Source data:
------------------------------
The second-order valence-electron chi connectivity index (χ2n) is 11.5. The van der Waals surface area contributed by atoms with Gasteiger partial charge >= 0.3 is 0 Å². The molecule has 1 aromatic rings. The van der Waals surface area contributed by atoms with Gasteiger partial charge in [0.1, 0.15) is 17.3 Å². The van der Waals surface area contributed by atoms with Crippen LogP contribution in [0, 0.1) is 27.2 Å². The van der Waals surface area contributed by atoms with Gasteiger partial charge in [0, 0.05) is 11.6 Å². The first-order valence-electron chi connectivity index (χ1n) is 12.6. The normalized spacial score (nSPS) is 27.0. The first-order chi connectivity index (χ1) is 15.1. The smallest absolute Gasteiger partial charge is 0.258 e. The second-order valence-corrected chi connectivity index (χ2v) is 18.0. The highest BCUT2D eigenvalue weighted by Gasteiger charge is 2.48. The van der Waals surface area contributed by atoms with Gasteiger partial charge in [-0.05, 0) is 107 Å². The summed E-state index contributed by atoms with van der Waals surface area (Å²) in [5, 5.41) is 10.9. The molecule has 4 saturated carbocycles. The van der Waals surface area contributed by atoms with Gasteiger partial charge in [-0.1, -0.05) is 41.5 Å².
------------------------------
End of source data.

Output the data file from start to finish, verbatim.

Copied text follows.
The second-order valence-electron chi connectivity index (χ2n) is 11.5. The van der Waals surface area contributed by atoms with Gasteiger partial charge >= 0.3 is 0 Å². The molecule has 1 aromatic rings. The van der Waals surface area contributed by atoms with Gasteiger partial charge in [0.1, 0.15) is 17.3 Å². The van der Waals surface area contributed by atoms with Crippen LogP contribution in [0, 0.1) is 27.2 Å². The van der Waals surface area contributed by atoms with Gasteiger partial charge in [0, 0.05) is 11.6 Å². The first-order valence-electron chi connectivity index (χ1n) is 12.6. The normalized spacial score (nSPS) is 27.0. The first-order chi connectivity index (χ1) is 15.1. The smallest absolute Gasteiger partial charge is 0.258 e. The second-order valence-corrected chi connectivity index (χ2v) is 18.0. The highest BCUT2D eigenvalue weighted by Gasteiger charge is 2.48. The van der Waals surface area contributed by atoms with Gasteiger partial charge in [-0.05, 0) is 107 Å². The summed E-state index contributed by atoms with van der Waals surface area (Å²) in [5, 5.41) is 10.9. The molecule has 4 saturated carbocycles. The van der Waals surface area contributed by atoms with Gasteiger partial charge in [-0.1, -0.05) is 41.5 Å².